Written by John Ragosta, Summer Jefferson Symposium Lead Faculty; Virginia Foundation for the Humanities, Fellow
The week of March 14 I spoke at several venues in Culpeper and Orange Counties about the development of religious freedom during and immediately after the American Revolution. Of course, Thomas Jefferson played a large part in those events, and for over 200 years he has been rightly immortalized by historians, Supreme Court justices, and the general public as one of the founders of American religious liberty (along with James Madison and eighteenth century Presbyterians and Baptists).
Preparing to talk about religious freedom and Jefferson’s iconic role got me thinking about the upcoming Summer Jefferson Symposium being offered at the University of Virginia this June.
For the past fifty years it has become fashionable among academics and pundits to criticize America’s Founders, sometimes viciously. Icons, like Jefferson, have taken the brunt of those attacks. Yet, when Leonard Levy wrote his scathing critique of Jefferson – Jefferson and Civil Liberties: The Darker Side (1963) – he began by recognizing the enormously important, principled, and consistent role that Jefferson played in the development of religious liberty. Even this unrelenting critic concedes that “Jefferson’s record on religious liberty was really quite exceptional,” his iconic status well-deserved. Religious liberty, then, is one topic that we won’t be talking about a lot during this year’s Jefferson Symposium.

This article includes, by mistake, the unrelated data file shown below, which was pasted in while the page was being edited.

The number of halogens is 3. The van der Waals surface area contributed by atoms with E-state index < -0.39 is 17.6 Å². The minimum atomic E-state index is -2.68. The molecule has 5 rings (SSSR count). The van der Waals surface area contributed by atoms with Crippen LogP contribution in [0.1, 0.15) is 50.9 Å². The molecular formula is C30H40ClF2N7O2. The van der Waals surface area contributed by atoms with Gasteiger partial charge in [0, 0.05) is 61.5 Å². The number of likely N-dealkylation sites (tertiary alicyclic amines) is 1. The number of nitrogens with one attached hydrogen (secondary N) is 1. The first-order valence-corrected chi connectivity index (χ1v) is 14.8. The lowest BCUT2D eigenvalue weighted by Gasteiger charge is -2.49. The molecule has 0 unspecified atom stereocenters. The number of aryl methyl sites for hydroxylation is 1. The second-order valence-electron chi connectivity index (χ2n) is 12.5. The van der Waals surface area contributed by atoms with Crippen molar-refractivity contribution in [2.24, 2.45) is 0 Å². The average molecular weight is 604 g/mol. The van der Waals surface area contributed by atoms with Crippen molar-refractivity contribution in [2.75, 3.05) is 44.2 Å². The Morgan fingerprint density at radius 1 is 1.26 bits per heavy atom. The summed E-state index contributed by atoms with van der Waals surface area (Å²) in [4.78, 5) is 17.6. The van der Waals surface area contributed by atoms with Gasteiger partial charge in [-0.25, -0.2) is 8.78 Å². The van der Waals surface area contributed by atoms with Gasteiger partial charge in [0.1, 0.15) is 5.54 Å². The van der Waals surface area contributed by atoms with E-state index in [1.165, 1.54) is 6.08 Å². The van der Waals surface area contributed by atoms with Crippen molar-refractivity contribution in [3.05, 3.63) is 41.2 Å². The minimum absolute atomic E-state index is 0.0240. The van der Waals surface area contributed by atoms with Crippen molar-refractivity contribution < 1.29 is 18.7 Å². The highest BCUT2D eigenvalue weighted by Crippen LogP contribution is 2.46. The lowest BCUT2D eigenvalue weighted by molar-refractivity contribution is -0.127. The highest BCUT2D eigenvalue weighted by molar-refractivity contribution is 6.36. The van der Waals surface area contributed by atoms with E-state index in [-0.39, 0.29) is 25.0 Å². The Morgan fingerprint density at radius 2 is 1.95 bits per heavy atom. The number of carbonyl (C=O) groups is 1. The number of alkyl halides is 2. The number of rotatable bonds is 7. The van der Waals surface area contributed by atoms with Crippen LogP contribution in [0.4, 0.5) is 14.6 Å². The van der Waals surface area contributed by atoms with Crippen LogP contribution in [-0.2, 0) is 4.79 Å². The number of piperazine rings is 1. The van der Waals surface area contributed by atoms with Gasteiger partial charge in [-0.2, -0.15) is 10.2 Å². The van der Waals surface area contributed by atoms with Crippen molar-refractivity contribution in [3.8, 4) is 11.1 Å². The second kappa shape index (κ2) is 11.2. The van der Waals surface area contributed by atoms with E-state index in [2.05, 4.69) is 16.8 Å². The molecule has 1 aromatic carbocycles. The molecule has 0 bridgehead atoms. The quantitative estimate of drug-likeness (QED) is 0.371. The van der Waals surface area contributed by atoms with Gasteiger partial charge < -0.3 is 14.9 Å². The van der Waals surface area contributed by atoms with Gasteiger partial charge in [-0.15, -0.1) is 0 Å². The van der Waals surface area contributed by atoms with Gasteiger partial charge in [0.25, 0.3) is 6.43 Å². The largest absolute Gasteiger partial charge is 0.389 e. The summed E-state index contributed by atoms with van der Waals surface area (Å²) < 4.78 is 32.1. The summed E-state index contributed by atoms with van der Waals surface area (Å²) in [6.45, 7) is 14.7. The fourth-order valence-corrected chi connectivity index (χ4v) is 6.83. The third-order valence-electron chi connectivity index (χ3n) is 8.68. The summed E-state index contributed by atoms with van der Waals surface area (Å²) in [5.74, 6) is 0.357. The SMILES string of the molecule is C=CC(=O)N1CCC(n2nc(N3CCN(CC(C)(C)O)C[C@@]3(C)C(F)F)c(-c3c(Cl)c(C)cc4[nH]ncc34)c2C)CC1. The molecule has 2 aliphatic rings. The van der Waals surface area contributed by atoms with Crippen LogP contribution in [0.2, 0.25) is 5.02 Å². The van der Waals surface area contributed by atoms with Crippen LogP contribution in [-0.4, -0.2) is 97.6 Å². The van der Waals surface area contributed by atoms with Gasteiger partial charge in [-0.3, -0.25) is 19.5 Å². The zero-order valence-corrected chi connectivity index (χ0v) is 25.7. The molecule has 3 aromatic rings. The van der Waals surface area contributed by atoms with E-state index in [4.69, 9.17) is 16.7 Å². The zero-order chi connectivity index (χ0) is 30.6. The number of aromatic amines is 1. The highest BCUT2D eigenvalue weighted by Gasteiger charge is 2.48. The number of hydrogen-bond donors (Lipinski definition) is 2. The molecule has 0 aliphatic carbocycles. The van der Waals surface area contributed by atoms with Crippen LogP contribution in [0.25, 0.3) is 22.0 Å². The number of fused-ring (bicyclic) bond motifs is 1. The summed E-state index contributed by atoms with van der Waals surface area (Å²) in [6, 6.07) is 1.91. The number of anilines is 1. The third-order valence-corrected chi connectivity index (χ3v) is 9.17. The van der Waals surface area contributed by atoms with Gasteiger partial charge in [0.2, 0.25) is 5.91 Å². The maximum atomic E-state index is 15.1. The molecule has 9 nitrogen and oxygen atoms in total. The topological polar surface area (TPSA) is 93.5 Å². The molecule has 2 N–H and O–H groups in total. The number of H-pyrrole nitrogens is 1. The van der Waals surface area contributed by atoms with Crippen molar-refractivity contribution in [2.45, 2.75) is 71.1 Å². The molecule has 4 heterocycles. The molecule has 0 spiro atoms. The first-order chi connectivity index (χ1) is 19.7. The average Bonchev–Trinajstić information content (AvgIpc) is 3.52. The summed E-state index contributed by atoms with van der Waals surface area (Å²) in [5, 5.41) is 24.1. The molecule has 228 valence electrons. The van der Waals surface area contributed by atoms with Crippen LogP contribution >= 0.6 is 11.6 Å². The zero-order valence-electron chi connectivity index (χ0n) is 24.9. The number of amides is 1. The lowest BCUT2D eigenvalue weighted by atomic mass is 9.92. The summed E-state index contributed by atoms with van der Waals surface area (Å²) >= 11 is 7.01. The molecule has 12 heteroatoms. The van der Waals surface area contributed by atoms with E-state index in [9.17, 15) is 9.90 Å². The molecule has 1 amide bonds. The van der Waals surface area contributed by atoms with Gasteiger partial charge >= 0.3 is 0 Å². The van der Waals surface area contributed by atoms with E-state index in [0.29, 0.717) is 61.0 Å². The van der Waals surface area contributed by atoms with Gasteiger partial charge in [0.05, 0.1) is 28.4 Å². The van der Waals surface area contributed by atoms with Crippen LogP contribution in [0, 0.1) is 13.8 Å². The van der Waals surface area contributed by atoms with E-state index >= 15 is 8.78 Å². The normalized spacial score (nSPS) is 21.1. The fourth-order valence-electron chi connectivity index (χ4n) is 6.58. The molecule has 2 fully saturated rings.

What we hope to do is to take up the sometimes angry and vocal criticism of Jefferson for his actions, statements, and his inconsistencies concerning slavery, women, use of government power, treatment of political enemies and political allies…. Of course, to a large extent, either criticism or praise of Jefferson is easy. What we hope to do is to develop a greater understanding of the context of Jefferson’s actions and the challenges he faced, to understand the history, and the man we have immortalized. Certainly the goal is not to be an apologist for Jefferson (as if he needed one), but rather to be able to evaluate more clearly both his failings and, in spite of his very real and flawed human nature, his enormous and lasting successes.
Having a much richer and human understanding of Jefferson is not simply important for the academic historian. Providing deep historical context is equally important for all Americans as the words, principles, and image of Jefferson are increasingly used for political purposes, sometimes violent political purposes, in our times. Certainly Jefferson and the Founding Fathers are often very relevant to the problems that the republic continues to face, but their relevance can only be properly appreciated with a fuller and richer understanding of the context in which they operated. With such insights, both their successes and shortcomings become relevant, and we can better appreciate the wisdom that they can provide in the twenty-first century as well as the very serious limitations on the application of their wisdom to our times.
We will not be putting Jefferson back on a pedestal in June – he has certainly not been knocked-off by all of the criticism – but with some study we may be able to appreciate the real man, and what he might have to say to us, a bit more than the marble bust.
I hope that you will join us in June, and bring your questions concerning Jefferson. That’s what we hope to explore.
To find out more about Summer Jefferson Symposium 2016, or to register for the event, click here. Lodging is first-come, first-serve, and spaces are limited.